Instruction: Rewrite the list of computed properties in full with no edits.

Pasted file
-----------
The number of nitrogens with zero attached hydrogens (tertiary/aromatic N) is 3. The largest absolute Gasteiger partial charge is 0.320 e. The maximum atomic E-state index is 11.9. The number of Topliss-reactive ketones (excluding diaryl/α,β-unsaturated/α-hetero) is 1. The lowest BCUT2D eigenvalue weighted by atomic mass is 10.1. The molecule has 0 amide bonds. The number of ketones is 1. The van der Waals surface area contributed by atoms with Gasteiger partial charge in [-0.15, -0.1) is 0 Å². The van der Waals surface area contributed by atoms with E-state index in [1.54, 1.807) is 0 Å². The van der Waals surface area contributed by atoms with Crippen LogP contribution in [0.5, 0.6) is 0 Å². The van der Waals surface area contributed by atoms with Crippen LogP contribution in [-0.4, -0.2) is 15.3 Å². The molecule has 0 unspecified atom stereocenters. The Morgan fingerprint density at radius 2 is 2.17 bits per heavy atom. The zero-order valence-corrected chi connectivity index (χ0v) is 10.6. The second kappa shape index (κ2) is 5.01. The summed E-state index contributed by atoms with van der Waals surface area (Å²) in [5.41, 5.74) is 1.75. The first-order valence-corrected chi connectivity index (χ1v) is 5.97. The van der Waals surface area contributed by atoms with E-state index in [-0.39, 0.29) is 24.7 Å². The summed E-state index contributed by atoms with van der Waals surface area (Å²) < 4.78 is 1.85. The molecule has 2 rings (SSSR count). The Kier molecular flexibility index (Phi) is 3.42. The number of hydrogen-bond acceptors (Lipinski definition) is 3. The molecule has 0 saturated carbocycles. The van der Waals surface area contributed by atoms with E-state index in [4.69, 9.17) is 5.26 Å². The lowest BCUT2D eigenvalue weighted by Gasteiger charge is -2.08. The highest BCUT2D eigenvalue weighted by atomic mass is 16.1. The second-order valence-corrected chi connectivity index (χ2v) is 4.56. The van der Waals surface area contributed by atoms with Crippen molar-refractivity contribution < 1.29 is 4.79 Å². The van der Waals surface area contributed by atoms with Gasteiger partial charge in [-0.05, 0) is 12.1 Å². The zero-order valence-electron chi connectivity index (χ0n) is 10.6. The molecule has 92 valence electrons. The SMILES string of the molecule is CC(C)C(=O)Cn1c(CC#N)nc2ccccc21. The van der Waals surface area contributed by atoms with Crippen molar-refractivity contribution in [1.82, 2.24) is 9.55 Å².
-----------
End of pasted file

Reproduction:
The number of nitrogens with zero attached hydrogens (tertiary/aromatic N) is 3. The largest absolute Gasteiger partial charge is 0.320 e. The maximum atomic E-state index is 11.9. The number of Topliss-reactive ketones (excluding diaryl/α,β-unsaturated/α-hetero) is 1. The lowest BCUT2D eigenvalue weighted by atomic mass is 10.1. The molecule has 0 amide bonds. The number of ketones is 1. The van der Waals surface area contributed by atoms with Gasteiger partial charge in [-0.15, -0.1) is 0 Å². The van der Waals surface area contributed by atoms with E-state index in [1.54, 1.807) is 0 Å². The van der Waals surface area contributed by atoms with Crippen LogP contribution in [0.5, 0.6) is 0 Å². The van der Waals surface area contributed by atoms with Crippen LogP contribution in [-0.4, -0.2) is 15.3 Å². The molecule has 0 unspecified atom stereocenters. The Morgan fingerprint density at radius 2 is 2.17 bits per heavy atom. The zero-order valence-corrected chi connectivity index (χ0v) is 10.6. The second kappa shape index (κ2) is 5.01. The summed E-state index contributed by atoms with van der Waals surface area (Å²) in [5.41, 5.74) is 1.75. The first-order valence-corrected chi connectivity index (χ1v) is 5.97. The van der Waals surface area contributed by atoms with E-state index in [-0.39, 0.29) is 24.7 Å². The summed E-state index contributed by atoms with van der Waals surface area (Å²) < 4.78 is 1.85. The molecule has 2 rings (SSSR count). The Kier molecular flexibility index (Phi) is 3.42. The number of hydrogen-bond acceptors (Lipinski definition) is 3. The molecule has 0 saturated carbocycles. The van der Waals surface area contributed by atoms with E-state index in [4.69, 9.17) is 5.26 Å². The lowest BCUT2D eigenvalue weighted by Gasteiger charge is -2.08. The highest BCUT2D eigenvalue weighted by atomic mass is 16.1. The second-order valence-corrected chi connectivity index (χ2v) is 4.56. The van der Waals surface area contributed by atoms with Crippen molar-refractivity contribution < 1.29 is 4.79 Å². The van der Waals surface area contributed by atoms with Gasteiger partial charge in [-0.05, 0) is 12.1 Å². The zero-order valence-electron chi connectivity index (χ0n) is 10.6. The molecule has 92 valence electrons. The SMILES string of the molecule is CC(C)C(=O)Cn1c(CC#N)nc2ccccc21. The van der Waals surface area contributed by atoms with Crippen molar-refractivity contribution in [1.82, 2.24) is 9.55 Å².